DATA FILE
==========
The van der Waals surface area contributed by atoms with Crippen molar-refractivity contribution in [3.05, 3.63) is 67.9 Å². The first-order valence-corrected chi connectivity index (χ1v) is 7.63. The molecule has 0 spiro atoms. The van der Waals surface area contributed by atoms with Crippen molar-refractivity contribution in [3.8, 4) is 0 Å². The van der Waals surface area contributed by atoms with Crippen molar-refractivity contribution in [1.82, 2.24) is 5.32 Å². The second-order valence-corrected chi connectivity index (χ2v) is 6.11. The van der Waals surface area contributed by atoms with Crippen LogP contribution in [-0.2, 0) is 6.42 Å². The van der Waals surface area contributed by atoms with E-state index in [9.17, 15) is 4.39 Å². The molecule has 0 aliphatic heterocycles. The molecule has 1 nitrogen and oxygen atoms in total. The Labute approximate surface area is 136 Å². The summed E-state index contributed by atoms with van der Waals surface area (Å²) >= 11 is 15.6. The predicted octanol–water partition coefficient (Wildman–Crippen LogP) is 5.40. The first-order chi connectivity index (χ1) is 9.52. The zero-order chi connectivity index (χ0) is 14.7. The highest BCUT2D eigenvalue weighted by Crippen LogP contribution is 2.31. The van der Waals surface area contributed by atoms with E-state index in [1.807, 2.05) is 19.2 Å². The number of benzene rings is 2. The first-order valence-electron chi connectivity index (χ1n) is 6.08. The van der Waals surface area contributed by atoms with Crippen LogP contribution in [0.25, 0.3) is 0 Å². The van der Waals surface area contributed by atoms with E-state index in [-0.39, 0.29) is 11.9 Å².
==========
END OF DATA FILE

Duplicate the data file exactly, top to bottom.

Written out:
The van der Waals surface area contributed by atoms with Crippen molar-refractivity contribution in [3.05, 3.63) is 67.9 Å². The first-order valence-corrected chi connectivity index (χ1v) is 7.63. The molecule has 0 spiro atoms. The van der Waals surface area contributed by atoms with Crippen molar-refractivity contribution in [3.8, 4) is 0 Å². The van der Waals surface area contributed by atoms with Crippen molar-refractivity contribution in [1.82, 2.24) is 5.32 Å². The second-order valence-corrected chi connectivity index (χ2v) is 6.11. The van der Waals surface area contributed by atoms with Crippen LogP contribution in [-0.2, 0) is 6.42 Å². The van der Waals surface area contributed by atoms with E-state index in [9.17, 15) is 4.39 Å². The molecule has 0 aliphatic heterocycles. The molecule has 1 nitrogen and oxygen atoms in total. The Labute approximate surface area is 136 Å². The summed E-state index contributed by atoms with van der Waals surface area (Å²) >= 11 is 15.6. The predicted octanol–water partition coefficient (Wildman–Crippen LogP) is 5.40. The first-order chi connectivity index (χ1) is 9.52. The zero-order chi connectivity index (χ0) is 14.7. The highest BCUT2D eigenvalue weighted by Crippen LogP contribution is 2.31. The van der Waals surface area contributed by atoms with E-state index in [1.807, 2.05) is 19.2 Å². The number of benzene rings is 2. The first-order valence-electron chi connectivity index (χ1n) is 6.08. The van der Waals surface area contributed by atoms with Crippen LogP contribution in [0.25, 0.3) is 0 Å². The van der Waals surface area contributed by atoms with E-state index in [-0.39, 0.29) is 11.9 Å².